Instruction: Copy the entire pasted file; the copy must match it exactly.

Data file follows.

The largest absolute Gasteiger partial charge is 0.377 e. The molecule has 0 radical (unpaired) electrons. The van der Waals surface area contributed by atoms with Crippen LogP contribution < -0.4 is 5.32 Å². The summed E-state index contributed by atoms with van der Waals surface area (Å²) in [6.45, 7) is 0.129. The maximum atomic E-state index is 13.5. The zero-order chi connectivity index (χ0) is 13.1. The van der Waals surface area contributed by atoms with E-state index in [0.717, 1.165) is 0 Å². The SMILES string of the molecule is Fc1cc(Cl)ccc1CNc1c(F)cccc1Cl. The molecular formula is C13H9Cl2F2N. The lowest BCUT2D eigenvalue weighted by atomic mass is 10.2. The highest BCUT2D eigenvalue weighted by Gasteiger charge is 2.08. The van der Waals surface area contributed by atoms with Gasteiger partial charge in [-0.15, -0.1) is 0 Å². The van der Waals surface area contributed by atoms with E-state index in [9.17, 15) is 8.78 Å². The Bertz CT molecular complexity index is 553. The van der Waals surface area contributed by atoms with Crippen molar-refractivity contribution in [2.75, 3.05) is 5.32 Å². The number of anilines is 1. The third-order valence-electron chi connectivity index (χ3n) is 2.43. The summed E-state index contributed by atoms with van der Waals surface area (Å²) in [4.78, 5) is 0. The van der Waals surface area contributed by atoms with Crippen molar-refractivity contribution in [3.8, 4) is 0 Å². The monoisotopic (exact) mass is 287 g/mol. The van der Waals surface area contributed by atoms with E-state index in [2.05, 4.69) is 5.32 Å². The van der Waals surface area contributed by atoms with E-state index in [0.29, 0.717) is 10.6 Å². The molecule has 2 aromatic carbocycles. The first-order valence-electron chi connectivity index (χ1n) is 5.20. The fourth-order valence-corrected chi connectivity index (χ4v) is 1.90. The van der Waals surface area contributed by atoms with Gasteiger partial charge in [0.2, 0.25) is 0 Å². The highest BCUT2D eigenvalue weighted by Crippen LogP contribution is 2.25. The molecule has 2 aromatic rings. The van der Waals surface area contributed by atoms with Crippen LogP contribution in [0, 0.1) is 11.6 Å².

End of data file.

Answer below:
The largest absolute Gasteiger partial charge is 0.377 e. The molecule has 0 radical (unpaired) electrons. The van der Waals surface area contributed by atoms with Crippen LogP contribution < -0.4 is 5.32 Å². The summed E-state index contributed by atoms with van der Waals surface area (Å²) in [6.45, 7) is 0.129. The maximum atomic E-state index is 13.5. The zero-order chi connectivity index (χ0) is 13.1. The van der Waals surface area contributed by atoms with E-state index in [0.717, 1.165) is 0 Å². The SMILES string of the molecule is Fc1cc(Cl)ccc1CNc1c(F)cccc1Cl. The molecular formula is C13H9Cl2F2N. The lowest BCUT2D eigenvalue weighted by atomic mass is 10.2. The highest BCUT2D eigenvalue weighted by Gasteiger charge is 2.08. The van der Waals surface area contributed by atoms with Gasteiger partial charge in [-0.15, -0.1) is 0 Å². The van der Waals surface area contributed by atoms with E-state index in [9.17, 15) is 8.78 Å². The Bertz CT molecular complexity index is 553. The van der Waals surface area contributed by atoms with Crippen molar-refractivity contribution in [2.75, 3.05) is 5.32 Å². The number of anilines is 1. The third-order valence-electron chi connectivity index (χ3n) is 2.43. The summed E-state index contributed by atoms with van der Waals surface area (Å²) in [4.78, 5) is 0. The van der Waals surface area contributed by atoms with Crippen molar-refractivity contribution in [3.8, 4) is 0 Å². The monoisotopic (exact) mass is 287 g/mol. The van der Waals surface area contributed by atoms with E-state index in [2.05, 4.69) is 5.32 Å². The van der Waals surface area contributed by atoms with E-state index in [0.29, 0.717) is 10.6 Å². The molecule has 2 aromatic carbocycles. The first-order valence-electron chi connectivity index (χ1n) is 5.20. The fourth-order valence-corrected chi connectivity index (χ4v) is 1.90. The van der Waals surface area contributed by atoms with Gasteiger partial charge in [0.2, 0.25) is 0 Å². The highest BCUT2D eigenvalue weighted by Crippen LogP contribution is 2.25. The molecule has 2 aromatic rings. The van der Waals surface area contributed by atoms with Crippen LogP contribution in [0, 0.1) is 11.6 Å².